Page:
Are You Prepared for a Catastrophe?

 In Nurses Weekly

On average, American colleges and universities with nursing programs offer about one hour of instruction in handling catastrophic situations such as nuclear events, pandemics or water contamination crises, according to two recent studies.

“Events that can cause greater impact but are less likely to occur usually receive less training hours,” said Roberta Lavin, executive associate dean and professor in UT’s College of Nursing. Lavin is coauthor of the studies published in the Journal of Perinatal and Neonatal Nursing and Nursing Outlook.

The studies’ results come from two surveys that were sent to all colleges and universities that offer nursing programs in the United States.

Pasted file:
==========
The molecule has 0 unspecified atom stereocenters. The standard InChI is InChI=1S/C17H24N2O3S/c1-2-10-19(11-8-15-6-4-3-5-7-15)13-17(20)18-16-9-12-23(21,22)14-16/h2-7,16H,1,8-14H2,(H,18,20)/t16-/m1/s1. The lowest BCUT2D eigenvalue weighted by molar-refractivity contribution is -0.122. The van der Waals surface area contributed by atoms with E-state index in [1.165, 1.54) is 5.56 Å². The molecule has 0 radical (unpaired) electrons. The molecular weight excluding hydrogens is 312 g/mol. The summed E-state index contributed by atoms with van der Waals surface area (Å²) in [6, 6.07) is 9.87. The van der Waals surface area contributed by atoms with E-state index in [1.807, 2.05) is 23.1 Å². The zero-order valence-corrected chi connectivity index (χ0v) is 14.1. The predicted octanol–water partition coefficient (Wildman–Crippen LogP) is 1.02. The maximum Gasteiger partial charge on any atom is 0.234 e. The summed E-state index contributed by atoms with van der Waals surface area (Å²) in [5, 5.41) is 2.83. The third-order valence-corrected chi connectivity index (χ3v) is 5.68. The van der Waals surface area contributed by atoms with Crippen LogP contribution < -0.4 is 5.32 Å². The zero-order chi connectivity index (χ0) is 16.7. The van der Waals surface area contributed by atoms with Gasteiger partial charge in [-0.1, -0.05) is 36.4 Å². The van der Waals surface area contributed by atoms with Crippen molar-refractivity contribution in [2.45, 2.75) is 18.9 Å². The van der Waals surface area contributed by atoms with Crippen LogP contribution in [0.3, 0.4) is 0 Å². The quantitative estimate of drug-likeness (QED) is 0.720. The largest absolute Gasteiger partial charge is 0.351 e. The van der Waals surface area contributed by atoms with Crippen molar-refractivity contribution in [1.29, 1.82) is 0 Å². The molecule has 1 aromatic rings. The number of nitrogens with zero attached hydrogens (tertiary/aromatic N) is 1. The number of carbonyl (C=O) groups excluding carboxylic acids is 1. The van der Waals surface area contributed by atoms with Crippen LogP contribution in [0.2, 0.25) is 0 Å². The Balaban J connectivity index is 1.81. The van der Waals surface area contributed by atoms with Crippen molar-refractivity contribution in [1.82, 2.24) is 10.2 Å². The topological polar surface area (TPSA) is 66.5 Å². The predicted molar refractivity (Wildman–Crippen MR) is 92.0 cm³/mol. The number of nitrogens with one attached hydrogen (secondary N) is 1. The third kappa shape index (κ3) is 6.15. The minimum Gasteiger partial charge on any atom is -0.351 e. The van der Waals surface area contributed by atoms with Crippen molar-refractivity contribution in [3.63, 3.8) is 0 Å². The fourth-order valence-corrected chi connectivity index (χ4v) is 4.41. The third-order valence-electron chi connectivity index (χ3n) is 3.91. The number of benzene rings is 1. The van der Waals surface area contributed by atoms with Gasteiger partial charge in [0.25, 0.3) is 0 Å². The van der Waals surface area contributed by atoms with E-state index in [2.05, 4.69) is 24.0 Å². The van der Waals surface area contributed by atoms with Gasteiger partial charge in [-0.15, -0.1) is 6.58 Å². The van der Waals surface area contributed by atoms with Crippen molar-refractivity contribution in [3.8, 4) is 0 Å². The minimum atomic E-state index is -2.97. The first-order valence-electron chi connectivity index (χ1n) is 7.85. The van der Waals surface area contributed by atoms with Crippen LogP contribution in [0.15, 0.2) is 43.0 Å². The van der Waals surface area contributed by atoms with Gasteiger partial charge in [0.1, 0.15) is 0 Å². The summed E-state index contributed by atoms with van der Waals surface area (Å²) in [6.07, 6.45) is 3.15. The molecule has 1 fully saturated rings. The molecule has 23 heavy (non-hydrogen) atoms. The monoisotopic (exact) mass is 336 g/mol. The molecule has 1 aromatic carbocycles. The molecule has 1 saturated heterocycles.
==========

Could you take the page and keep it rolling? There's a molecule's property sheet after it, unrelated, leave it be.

The surveys revealed that most students said they were not getting enough instruction in emergency response, while professors and lecturers said they were not prepared to teach how to offer care during and after catastrophic situations.

“Emergencies are not just the exact moment a disaster hits; it is also the aftermath. How do we evacuate a town? How do we carry out care for other chronic, sometimes life-lasting consequences that derive from these situations? That is the big challenge,” said Lavin.

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